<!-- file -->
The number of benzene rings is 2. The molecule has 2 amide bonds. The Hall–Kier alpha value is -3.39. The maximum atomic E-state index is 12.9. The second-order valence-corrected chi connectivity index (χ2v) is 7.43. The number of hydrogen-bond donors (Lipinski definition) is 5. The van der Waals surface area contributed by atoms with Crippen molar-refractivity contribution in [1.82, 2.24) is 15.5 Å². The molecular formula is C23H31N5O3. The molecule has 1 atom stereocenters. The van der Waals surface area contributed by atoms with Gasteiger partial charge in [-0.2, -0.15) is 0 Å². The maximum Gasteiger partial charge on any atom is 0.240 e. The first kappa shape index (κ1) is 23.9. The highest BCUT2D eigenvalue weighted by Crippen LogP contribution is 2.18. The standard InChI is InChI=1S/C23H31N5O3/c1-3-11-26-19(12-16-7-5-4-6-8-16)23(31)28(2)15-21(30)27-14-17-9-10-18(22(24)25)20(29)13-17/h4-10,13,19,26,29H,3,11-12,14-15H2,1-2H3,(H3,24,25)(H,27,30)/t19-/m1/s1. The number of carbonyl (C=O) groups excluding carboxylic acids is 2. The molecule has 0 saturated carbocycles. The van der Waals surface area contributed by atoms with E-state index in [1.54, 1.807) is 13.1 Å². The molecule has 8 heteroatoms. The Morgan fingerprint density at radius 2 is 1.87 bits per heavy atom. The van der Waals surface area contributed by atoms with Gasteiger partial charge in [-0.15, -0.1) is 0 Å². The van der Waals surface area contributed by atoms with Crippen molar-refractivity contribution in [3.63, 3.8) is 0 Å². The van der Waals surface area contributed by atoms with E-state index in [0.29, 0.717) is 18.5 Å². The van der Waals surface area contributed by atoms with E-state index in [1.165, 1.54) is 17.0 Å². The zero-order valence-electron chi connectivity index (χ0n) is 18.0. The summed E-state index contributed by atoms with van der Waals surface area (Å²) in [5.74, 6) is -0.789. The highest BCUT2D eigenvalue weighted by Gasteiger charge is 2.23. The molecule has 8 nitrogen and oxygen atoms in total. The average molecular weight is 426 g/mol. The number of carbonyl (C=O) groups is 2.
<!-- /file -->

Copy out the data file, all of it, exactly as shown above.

The number of benzene rings is 2. The molecule has 2 amide bonds. The Hall–Kier alpha value is -3.39. The maximum atomic E-state index is 12.9. The second-order valence-corrected chi connectivity index (χ2v) is 7.43. The number of hydrogen-bond donors (Lipinski definition) is 5. The van der Waals surface area contributed by atoms with Crippen molar-refractivity contribution in [1.82, 2.24) is 15.5 Å². The molecular formula is C23H31N5O3. The molecule has 1 atom stereocenters. The van der Waals surface area contributed by atoms with Gasteiger partial charge in [-0.2, -0.15) is 0 Å². The maximum Gasteiger partial charge on any atom is 0.240 e. The first kappa shape index (κ1) is 23.9. The highest BCUT2D eigenvalue weighted by Crippen LogP contribution is 2.18. The standard InChI is InChI=1S/C23H31N5O3/c1-3-11-26-19(12-16-7-5-4-6-8-16)23(31)28(2)15-21(30)27-14-17-9-10-18(22(24)25)20(29)13-17/h4-10,13,19,26,29H,3,11-12,14-15H2,1-2H3,(H3,24,25)(H,27,30)/t19-/m1/s1. The number of carbonyl (C=O) groups excluding carboxylic acids is 2. The molecule has 0 saturated carbocycles. The van der Waals surface area contributed by atoms with E-state index in [1.54, 1.807) is 13.1 Å². The molecule has 8 heteroatoms. The Morgan fingerprint density at radius 2 is 1.87 bits per heavy atom. The van der Waals surface area contributed by atoms with Gasteiger partial charge in [-0.15, -0.1) is 0 Å². The van der Waals surface area contributed by atoms with Crippen molar-refractivity contribution in [3.63, 3.8) is 0 Å². The van der Waals surface area contributed by atoms with E-state index in [0.29, 0.717) is 18.5 Å². The van der Waals surface area contributed by atoms with E-state index in [1.165, 1.54) is 17.0 Å². The zero-order valence-electron chi connectivity index (χ0n) is 18.0. The summed E-state index contributed by atoms with van der Waals surface area (Å²) in [5.74, 6) is -0.789. The highest BCUT2D eigenvalue weighted by Gasteiger charge is 2.23. The molecule has 8 nitrogen and oxygen atoms in total. The average molecular weight is 426 g/mol. The number of carbonyl (C=O) groups is 2.